I've had good results with Vibrapods. $6 each. Some Audiogon dealer discounts for buying 12, 24, etc, with free shipping.
17 responses Add your response
Spiking speakers has always been a good start. I use Black Diamond Racing cones and pucks. Brass or titanium cones with protective brass disks is another option. The ball bearing isolation products cost more but are said to be quite effective. I will be testing a set this week-end on my speakers. You could write me to find out how it works out.
The most often overlooked piece of the mechanical isolation puzzle is right up on top (of each component).
There are lots and lots of cones, blobs, platforms, spikes, discs, etc. out there, and most of them do a great job.
Don't forget to mass load the tops of your components, though. Common grey-concrete bricks with felt glued to the bottoms work very well. And they're CHEAP!
Cones on everything. I wouldn't buy the Walker stuff. Too expensive. You can do as good, for significantly less. It's not a good idea top load anything. I know this is contrary to what many people think, but in the state of the art of resonance control theories; top loading will not do it. You want all those resonances to travel to the floor; not be absorbed. If only the bad resonances were absorbed that would be great, but it's not the case. There are plenty of good resonances that you want to hear. I can give you more information where to buy great cones.
Not all the equipment resonate the same, so maybe no cones are THE cones. Find out what's wrong with your sound and then try the logical solutions. Usually the harder, sharper cones give you analytic sound; the softer cones render forgiving sound (or sluggish one). One more thing to notice, the vibration is not only on the chasis, but also on the transformer, the internal wiring, the PCB... What are you going to do with them? None I guess. So, don't work too hard, just do what you can do and willing to do. By the way, the position of the cones are also very tricky. I usually look for the spot by moving the cones around and concentrate listening to live recordings, when some of the instruments come alive then this must be a good spot for the cone.
Let it vibrate. You can't fight mother nature. However you can introduce a high speed condutive path for the Coloumb energy to exit. I have been using Audio Points and Sistrum products for nearly 10 yrs. These devices based on Coloumbs law of physics continue to amaze me and anyone of my friends who have tried them. I can testify they will make as much difference as changing a component. If you damp it you will kill it or alter the octaves above it or below. The idea is to naturally collect and let it exit in fast and orderly fashion. Uncompressed!!!!! Tom
I agree with Tom. I use the same products and am as pleased as punch. They (Star Sound Technology) are, now, producing speaker stands that are the best I have ever heard. They are based on the same technology. I mentioned it in an earlier post. It's resonance transference. There are some resonances that you just don't want to lose.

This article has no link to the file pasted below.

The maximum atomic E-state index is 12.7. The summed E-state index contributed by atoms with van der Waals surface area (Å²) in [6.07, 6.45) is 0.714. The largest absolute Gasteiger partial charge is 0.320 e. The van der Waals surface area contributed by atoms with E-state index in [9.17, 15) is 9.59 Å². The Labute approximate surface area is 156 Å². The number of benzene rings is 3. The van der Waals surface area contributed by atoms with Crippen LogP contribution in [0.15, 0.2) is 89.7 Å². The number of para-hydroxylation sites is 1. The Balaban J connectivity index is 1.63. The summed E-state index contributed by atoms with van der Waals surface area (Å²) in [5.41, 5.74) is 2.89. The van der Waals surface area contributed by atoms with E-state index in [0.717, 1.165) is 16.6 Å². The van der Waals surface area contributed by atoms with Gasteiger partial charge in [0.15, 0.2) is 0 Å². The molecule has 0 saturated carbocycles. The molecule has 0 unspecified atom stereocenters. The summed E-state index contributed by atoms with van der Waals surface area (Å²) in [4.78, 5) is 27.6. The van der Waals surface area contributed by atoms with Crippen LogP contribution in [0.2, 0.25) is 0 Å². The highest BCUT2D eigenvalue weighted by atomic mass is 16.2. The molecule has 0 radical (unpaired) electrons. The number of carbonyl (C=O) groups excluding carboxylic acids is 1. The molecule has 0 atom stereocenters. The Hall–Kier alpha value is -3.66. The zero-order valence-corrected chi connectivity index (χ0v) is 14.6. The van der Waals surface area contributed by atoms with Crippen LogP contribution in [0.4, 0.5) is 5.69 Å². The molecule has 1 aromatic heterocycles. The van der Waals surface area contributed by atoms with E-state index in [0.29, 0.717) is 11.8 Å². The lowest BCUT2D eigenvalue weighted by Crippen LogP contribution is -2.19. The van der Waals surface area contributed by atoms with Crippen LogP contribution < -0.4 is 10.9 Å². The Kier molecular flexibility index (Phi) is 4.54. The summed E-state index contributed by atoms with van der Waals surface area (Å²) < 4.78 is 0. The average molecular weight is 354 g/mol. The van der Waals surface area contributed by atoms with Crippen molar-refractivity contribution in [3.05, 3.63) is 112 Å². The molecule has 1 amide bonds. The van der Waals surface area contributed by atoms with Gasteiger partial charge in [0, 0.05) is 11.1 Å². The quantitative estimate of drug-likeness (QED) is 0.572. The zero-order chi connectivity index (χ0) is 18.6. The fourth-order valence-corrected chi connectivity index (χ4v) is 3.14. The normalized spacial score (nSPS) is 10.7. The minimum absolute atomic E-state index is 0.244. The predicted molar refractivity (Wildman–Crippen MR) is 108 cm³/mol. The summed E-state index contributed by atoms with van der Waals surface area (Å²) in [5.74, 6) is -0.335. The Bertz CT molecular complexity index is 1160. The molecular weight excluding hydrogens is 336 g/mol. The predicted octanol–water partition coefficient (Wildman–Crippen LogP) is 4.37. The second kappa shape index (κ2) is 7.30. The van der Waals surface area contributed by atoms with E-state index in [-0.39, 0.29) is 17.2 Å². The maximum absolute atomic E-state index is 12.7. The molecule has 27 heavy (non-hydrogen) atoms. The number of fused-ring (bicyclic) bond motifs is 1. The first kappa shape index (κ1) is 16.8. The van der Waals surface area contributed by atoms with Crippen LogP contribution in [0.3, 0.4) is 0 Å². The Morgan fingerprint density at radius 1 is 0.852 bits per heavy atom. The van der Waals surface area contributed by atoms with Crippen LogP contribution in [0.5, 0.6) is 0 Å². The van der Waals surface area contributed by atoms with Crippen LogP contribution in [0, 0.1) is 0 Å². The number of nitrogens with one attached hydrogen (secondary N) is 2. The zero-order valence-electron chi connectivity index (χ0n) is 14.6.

Different devices have different characteristics, so I recommend that you buy several different ones and experiment with combinations. Definitely put your speakers on stands or cones. After much trial and error, I have ended up with an air platform under my preamp, a sandbox under my turntable, brass cones under my cd player and amp, and vibrapods under my power supplies. In my HT, the DVD is on cones and an air platform. But a different combination might suit you and your gear better. You also don't need to spend a ton on it, so it can be a great value tweak.
Sistrum and Audiopoints are based on physics and not conjecture. These devices are the only ones I am aware of that were simultaneously designed to evacuate, electrical, mechanical,as well as airborne disturbances. They do not dampen nor do they isolate. They are a high speed conductive path for the internal, as well as the externally generated noise to exit from the device they are placed under. Mixing and stirring will create a soup sandwich, but in my experience soup does not serve the music well.
We have to be careful with out generalizations here. Vibration in a tonearm or headshell or cartridge should be damped. If you allow it to vibrate, it will eliminate part of your pickup capabilities, and impart unwanted resonant sounds. No load path can remove this vibration fast enough.
In general regarding components, damping and controlled vibrational paths can be used depending on the circumstance. I use hard cones under my TT, but I damp my headshell and cartridge. Understanding the nature of the vibrations, and their effect on the particular item, will determine whether load paths or damping should be used. There is no "catch-all" method.